Buruli ulcer is a neglected tropical disease (NTD) resulting in debilitating skin lesions, disabilities and stigmatization. The current antibiotic treatment is long and has severe adverse side effects. Researchers from the Swiss Tropical and Public Health Institute (Swiss TPH) together with colleagues from Singapore have discovered a highly effective compound against Buruli ulcer which has the potential to become a powerful alternative to the existing treatment options.
Results were published this week in the peer-reviewed journal Nature Communications.
Traditionally, the skin lesions caused by Buruli ulcer have been removed by wide surgical excision. Since 2004, the World Health Organization (WHO) also recommends treatment with a combination of antibiotics: oral rifampicin and injected streptomycin. Surgery is often not an accessible option in low-income settings and the combination therapy requires daily visits in health centres over an 8-week period. More importantly, the antibiotics result in severe adverse side effects with over 20% of treated patients suffering from hearing loss. In addition, fear of the emergence of rifampicin resistance increases the pressure to develop new and better drug treatment regimens.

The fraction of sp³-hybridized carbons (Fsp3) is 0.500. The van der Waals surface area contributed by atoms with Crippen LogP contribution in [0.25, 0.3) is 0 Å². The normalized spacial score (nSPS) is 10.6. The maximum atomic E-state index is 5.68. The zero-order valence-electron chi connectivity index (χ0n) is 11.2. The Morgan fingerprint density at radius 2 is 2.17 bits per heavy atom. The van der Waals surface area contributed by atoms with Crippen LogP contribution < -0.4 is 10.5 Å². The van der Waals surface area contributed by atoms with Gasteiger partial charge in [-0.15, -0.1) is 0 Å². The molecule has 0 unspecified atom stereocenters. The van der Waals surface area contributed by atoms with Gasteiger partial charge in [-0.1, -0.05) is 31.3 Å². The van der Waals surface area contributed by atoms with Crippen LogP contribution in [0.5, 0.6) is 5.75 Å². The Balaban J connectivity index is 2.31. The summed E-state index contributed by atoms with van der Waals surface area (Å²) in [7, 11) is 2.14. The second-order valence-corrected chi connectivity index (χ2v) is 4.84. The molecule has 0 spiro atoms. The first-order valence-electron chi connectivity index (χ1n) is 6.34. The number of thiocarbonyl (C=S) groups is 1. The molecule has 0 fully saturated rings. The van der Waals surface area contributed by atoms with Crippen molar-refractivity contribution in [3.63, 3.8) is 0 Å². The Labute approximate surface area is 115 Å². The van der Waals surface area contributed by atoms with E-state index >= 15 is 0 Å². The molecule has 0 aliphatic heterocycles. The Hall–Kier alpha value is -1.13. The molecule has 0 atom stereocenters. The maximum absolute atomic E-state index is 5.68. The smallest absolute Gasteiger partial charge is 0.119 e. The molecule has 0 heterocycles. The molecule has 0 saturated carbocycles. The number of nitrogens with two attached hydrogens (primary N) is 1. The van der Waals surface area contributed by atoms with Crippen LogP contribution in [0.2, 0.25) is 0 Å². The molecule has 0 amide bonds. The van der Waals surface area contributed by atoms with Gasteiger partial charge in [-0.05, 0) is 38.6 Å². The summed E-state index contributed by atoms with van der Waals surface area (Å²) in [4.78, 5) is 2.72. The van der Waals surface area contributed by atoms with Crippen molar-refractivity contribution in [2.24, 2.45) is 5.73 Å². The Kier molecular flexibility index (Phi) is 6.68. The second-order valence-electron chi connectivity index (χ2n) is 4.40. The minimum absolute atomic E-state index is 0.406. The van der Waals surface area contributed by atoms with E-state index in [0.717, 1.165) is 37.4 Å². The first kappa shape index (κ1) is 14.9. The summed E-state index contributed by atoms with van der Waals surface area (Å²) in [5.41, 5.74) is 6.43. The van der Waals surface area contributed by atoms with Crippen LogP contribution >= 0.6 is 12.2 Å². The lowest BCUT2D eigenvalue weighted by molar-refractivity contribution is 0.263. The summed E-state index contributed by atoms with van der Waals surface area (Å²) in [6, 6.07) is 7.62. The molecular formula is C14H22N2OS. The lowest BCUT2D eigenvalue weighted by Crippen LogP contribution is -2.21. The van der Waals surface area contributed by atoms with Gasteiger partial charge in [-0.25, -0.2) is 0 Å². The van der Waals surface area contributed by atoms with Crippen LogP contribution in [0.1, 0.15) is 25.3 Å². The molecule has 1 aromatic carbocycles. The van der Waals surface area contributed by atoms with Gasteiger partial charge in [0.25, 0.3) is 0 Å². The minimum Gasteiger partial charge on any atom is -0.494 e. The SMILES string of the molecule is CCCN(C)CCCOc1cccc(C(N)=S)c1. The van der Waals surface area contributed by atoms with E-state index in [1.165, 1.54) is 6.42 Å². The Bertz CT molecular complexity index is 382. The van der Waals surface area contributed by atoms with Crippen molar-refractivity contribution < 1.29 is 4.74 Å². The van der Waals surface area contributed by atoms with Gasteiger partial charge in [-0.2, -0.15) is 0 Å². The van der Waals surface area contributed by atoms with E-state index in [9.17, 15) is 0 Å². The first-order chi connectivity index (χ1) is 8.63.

Swiss TPH researchers, together with partner institutions such as the Nanyang Technological University in Singapore, have now discovered a promising compound against Buruli ulcer.
Read more at Swiss Tropical and Public Health Institute
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